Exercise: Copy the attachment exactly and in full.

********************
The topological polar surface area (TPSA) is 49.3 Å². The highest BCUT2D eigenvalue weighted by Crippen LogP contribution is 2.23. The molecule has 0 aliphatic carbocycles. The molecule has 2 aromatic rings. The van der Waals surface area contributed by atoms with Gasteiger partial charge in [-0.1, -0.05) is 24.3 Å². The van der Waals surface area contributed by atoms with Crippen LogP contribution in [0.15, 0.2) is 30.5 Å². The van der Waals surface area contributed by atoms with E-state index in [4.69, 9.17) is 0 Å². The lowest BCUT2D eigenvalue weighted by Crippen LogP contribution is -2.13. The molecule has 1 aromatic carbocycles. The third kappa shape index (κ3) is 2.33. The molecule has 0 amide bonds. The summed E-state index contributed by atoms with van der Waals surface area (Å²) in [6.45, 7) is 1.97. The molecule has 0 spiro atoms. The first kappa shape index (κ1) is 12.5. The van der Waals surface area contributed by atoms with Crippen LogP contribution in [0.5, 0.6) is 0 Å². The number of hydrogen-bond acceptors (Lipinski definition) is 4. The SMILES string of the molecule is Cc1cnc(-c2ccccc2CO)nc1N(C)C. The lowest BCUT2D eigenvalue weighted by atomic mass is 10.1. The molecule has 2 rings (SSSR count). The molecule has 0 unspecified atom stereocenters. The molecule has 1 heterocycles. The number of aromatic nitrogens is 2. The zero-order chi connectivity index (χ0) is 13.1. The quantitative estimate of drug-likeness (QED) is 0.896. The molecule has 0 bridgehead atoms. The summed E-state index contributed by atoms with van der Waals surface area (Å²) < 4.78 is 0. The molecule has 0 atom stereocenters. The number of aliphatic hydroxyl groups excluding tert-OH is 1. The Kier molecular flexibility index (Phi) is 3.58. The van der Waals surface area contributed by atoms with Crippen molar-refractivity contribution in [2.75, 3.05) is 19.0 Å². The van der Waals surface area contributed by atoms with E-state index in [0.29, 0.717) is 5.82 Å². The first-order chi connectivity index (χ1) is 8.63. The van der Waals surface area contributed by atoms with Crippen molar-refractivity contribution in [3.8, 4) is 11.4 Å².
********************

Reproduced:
The topological polar surface area (TPSA) is 49.3 Å². The highest BCUT2D eigenvalue weighted by Crippen LogP contribution is 2.23. The molecule has 0 aliphatic carbocycles. The molecule has 2 aromatic rings. The van der Waals surface area contributed by atoms with Gasteiger partial charge in [-0.1, -0.05) is 24.3 Å². The van der Waals surface area contributed by atoms with Crippen LogP contribution in [0.15, 0.2) is 30.5 Å². The van der Waals surface area contributed by atoms with E-state index in [4.69, 9.17) is 0 Å². The lowest BCUT2D eigenvalue weighted by Crippen LogP contribution is -2.13. The molecule has 1 aromatic carbocycles. The third kappa shape index (κ3) is 2.33. The molecule has 0 amide bonds. The summed E-state index contributed by atoms with van der Waals surface area (Å²) in [6.45, 7) is 1.97. The molecule has 0 spiro atoms. The first kappa shape index (κ1) is 12.5. The van der Waals surface area contributed by atoms with Crippen LogP contribution in [0.5, 0.6) is 0 Å². The number of hydrogen-bond acceptors (Lipinski definition) is 4. The SMILES string of the molecule is Cc1cnc(-c2ccccc2CO)nc1N(C)C. The lowest BCUT2D eigenvalue weighted by atomic mass is 10.1. The molecule has 2 rings (SSSR count). The molecule has 0 unspecified atom stereocenters. The molecule has 1 heterocycles. The number of aromatic nitrogens is 2. The zero-order chi connectivity index (χ0) is 13.1. The quantitative estimate of drug-likeness (QED) is 0.896. The molecule has 0 bridgehead atoms. The summed E-state index contributed by atoms with van der Waals surface area (Å²) < 4.78 is 0. The molecule has 0 atom stereocenters. The number of aliphatic hydroxyl groups excluding tert-OH is 1. The Kier molecular flexibility index (Phi) is 3.58. The van der Waals surface area contributed by atoms with Crippen molar-refractivity contribution in [2.75, 3.05) is 19.0 Å². The van der Waals surface area contributed by atoms with E-state index in [0.29, 0.717) is 5.82 Å². The first-order chi connectivity index (χ1) is 8.63. The van der Waals surface area contributed by atoms with Crippen molar-refractivity contribution in [3.8, 4) is 11.4 Å².